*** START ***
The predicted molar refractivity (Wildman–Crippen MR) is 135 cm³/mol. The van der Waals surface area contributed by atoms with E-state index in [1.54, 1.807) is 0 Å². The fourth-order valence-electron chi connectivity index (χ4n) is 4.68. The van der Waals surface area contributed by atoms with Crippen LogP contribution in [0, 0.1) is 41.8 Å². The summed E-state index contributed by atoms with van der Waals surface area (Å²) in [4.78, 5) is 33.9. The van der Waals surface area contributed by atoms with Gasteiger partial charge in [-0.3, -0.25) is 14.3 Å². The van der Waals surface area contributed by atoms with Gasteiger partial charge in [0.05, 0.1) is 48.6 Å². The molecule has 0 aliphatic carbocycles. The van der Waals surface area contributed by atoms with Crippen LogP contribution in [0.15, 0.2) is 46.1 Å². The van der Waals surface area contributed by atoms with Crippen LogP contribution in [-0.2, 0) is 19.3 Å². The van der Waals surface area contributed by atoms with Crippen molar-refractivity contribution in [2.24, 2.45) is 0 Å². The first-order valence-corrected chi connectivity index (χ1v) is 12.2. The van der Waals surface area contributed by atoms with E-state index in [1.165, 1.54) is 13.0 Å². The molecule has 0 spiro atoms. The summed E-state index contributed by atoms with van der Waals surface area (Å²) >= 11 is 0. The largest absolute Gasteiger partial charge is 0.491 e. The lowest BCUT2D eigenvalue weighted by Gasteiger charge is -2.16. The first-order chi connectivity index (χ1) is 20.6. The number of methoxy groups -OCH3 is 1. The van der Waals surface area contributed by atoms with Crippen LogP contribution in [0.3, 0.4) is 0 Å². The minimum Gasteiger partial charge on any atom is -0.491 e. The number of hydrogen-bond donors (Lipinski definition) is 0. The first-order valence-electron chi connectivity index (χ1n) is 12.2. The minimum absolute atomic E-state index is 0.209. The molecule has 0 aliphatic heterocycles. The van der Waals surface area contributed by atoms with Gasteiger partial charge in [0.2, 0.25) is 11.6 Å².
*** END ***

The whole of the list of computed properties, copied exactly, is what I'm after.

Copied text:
The predicted molar refractivity (Wildman–Crippen MR) is 135 cm³/mol. The van der Waals surface area contributed by atoms with E-state index in [1.54, 1.807) is 0 Å². The fourth-order valence-electron chi connectivity index (χ4n) is 4.68. The van der Waals surface area contributed by atoms with Crippen LogP contribution in [0, 0.1) is 41.8 Å². The summed E-state index contributed by atoms with van der Waals surface area (Å²) in [4.78, 5) is 33.9. The van der Waals surface area contributed by atoms with Gasteiger partial charge in [-0.3, -0.25) is 14.3 Å². The van der Waals surface area contributed by atoms with Gasteiger partial charge in [0.05, 0.1) is 48.6 Å². The molecule has 0 aliphatic carbocycles. The van der Waals surface area contributed by atoms with Crippen LogP contribution in [0.15, 0.2) is 46.1 Å². The van der Waals surface area contributed by atoms with Crippen LogP contribution in [-0.2, 0) is 19.3 Å². The van der Waals surface area contributed by atoms with Crippen molar-refractivity contribution in [2.24, 2.45) is 0 Å². The first-order valence-corrected chi connectivity index (χ1v) is 12.2. The van der Waals surface area contributed by atoms with E-state index in [1.165, 1.54) is 13.0 Å². The molecule has 0 spiro atoms. The summed E-state index contributed by atoms with van der Waals surface area (Å²) >= 11 is 0. The largest absolute Gasteiger partial charge is 0.491 e. The lowest BCUT2D eigenvalue weighted by Gasteiger charge is -2.16. The first-order chi connectivity index (χ1) is 20.6. The number of methoxy groups -OCH3 is 1. The van der Waals surface area contributed by atoms with Crippen LogP contribution in [0.3, 0.4) is 0 Å². The minimum Gasteiger partial charge on any atom is -0.491 e. The number of hydrogen-bond donors (Lipinski definition) is 0. The first-order valence-electron chi connectivity index (χ1n) is 12.2. The minimum absolute atomic E-state index is 0.209. The molecule has 0 aliphatic heterocycles. The van der Waals surface area contributed by atoms with Gasteiger partial charge in [0.2, 0.25) is 11.6 Å².